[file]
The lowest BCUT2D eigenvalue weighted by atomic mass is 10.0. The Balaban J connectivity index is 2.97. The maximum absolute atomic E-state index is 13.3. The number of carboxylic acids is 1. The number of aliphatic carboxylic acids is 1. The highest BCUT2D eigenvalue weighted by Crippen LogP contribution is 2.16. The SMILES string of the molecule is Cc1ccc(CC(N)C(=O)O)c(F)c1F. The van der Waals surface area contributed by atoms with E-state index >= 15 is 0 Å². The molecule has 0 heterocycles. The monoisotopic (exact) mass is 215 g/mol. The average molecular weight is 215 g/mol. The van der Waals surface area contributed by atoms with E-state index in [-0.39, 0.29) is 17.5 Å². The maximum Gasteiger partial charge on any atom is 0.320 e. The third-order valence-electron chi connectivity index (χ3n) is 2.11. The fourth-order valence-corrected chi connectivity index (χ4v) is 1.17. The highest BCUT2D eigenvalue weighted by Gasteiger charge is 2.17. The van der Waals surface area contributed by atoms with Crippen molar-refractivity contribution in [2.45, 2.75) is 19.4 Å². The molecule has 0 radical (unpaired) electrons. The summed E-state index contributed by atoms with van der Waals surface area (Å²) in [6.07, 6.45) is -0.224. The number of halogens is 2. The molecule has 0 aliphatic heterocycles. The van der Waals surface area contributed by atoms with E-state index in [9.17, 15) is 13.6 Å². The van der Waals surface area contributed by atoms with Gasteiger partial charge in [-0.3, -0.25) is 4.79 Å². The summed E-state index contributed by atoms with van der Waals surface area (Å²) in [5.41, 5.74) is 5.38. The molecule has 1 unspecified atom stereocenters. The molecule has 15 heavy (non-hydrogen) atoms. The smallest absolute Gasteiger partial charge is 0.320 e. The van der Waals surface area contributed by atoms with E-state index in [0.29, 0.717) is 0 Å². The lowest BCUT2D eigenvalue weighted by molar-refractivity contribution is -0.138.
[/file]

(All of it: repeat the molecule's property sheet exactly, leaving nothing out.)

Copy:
The lowest BCUT2D eigenvalue weighted by atomic mass is 10.0. The Balaban J connectivity index is 2.97. The maximum absolute atomic E-state index is 13.3. The number of carboxylic acids is 1. The number of aliphatic carboxylic acids is 1. The highest BCUT2D eigenvalue weighted by Crippen LogP contribution is 2.16. The SMILES string of the molecule is Cc1ccc(CC(N)C(=O)O)c(F)c1F. The van der Waals surface area contributed by atoms with E-state index >= 15 is 0 Å². The molecule has 0 heterocycles. The monoisotopic (exact) mass is 215 g/mol. The average molecular weight is 215 g/mol. The van der Waals surface area contributed by atoms with E-state index in [-0.39, 0.29) is 17.5 Å². The maximum Gasteiger partial charge on any atom is 0.320 e. The third-order valence-electron chi connectivity index (χ3n) is 2.11. The fourth-order valence-corrected chi connectivity index (χ4v) is 1.17. The highest BCUT2D eigenvalue weighted by Gasteiger charge is 2.17. The van der Waals surface area contributed by atoms with Crippen molar-refractivity contribution in [2.45, 2.75) is 19.4 Å². The molecule has 0 radical (unpaired) electrons. The summed E-state index contributed by atoms with van der Waals surface area (Å²) in [6.07, 6.45) is -0.224. The number of halogens is 2. The molecule has 0 aliphatic heterocycles. The van der Waals surface area contributed by atoms with E-state index in [9.17, 15) is 13.6 Å². The van der Waals surface area contributed by atoms with Gasteiger partial charge in [-0.3, -0.25) is 4.79 Å². The summed E-state index contributed by atoms with van der Waals surface area (Å²) in [5.41, 5.74) is 5.38. The molecule has 1 unspecified atom stereocenters. The molecule has 15 heavy (non-hydrogen) atoms. The smallest absolute Gasteiger partial charge is 0.320 e. The van der Waals surface area contributed by atoms with E-state index in [0.29, 0.717) is 0 Å². The lowest BCUT2D eigenvalue weighted by molar-refractivity contribution is -0.138.